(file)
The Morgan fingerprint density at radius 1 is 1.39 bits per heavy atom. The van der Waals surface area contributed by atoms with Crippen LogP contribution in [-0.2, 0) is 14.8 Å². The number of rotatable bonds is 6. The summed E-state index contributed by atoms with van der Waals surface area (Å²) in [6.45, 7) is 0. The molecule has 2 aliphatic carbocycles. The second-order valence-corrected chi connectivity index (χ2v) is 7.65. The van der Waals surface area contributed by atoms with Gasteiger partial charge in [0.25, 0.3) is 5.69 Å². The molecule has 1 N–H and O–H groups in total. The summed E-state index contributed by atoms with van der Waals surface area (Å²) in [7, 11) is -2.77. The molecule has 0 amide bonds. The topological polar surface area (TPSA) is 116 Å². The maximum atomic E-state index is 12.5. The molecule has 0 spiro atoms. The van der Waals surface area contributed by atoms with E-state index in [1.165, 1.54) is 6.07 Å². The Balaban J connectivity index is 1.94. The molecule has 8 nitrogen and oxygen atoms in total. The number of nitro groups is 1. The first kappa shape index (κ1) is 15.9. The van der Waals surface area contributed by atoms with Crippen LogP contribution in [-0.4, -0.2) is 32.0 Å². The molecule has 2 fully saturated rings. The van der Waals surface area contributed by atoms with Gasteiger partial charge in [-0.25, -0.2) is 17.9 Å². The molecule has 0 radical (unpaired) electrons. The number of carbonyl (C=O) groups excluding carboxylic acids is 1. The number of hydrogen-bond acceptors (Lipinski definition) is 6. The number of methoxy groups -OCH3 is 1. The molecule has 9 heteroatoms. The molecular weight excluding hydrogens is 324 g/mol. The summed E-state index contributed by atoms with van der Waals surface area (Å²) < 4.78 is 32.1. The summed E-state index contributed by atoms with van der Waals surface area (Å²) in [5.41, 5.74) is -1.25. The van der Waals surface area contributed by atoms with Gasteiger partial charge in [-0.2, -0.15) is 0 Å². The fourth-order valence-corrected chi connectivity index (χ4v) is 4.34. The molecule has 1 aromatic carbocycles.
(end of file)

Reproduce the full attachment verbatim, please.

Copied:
The Morgan fingerprint density at radius 1 is 1.39 bits per heavy atom. The van der Waals surface area contributed by atoms with Crippen LogP contribution in [-0.2, 0) is 14.8 Å². The number of rotatable bonds is 6. The summed E-state index contributed by atoms with van der Waals surface area (Å²) in [6.45, 7) is 0. The molecule has 2 aliphatic carbocycles. The second-order valence-corrected chi connectivity index (χ2v) is 7.65. The van der Waals surface area contributed by atoms with Gasteiger partial charge in [0.25, 0.3) is 5.69 Å². The molecule has 1 N–H and O–H groups in total. The summed E-state index contributed by atoms with van der Waals surface area (Å²) in [7, 11) is -2.77. The molecule has 0 amide bonds. The topological polar surface area (TPSA) is 116 Å². The maximum atomic E-state index is 12.5. The molecule has 0 spiro atoms. The van der Waals surface area contributed by atoms with E-state index in [1.165, 1.54) is 6.07 Å². The Balaban J connectivity index is 1.94. The molecule has 8 nitrogen and oxygen atoms in total. The number of nitro groups is 1. The first kappa shape index (κ1) is 15.9. The van der Waals surface area contributed by atoms with Crippen LogP contribution in [-0.4, -0.2) is 32.0 Å². The molecule has 2 fully saturated rings. The van der Waals surface area contributed by atoms with Gasteiger partial charge in [-0.25, -0.2) is 17.9 Å². The molecule has 0 radical (unpaired) electrons. The number of carbonyl (C=O) groups excluding carboxylic acids is 1. The number of hydrogen-bond acceptors (Lipinski definition) is 6. The number of methoxy groups -OCH3 is 1. The molecule has 9 heteroatoms. The molecular weight excluding hydrogens is 324 g/mol. The summed E-state index contributed by atoms with van der Waals surface area (Å²) < 4.78 is 32.1. The summed E-state index contributed by atoms with van der Waals surface area (Å²) in [5.41, 5.74) is -1.25. The van der Waals surface area contributed by atoms with Gasteiger partial charge in [-0.2, -0.15) is 0 Å². The fourth-order valence-corrected chi connectivity index (χ4v) is 4.34. The molecule has 1 aromatic carbocycles.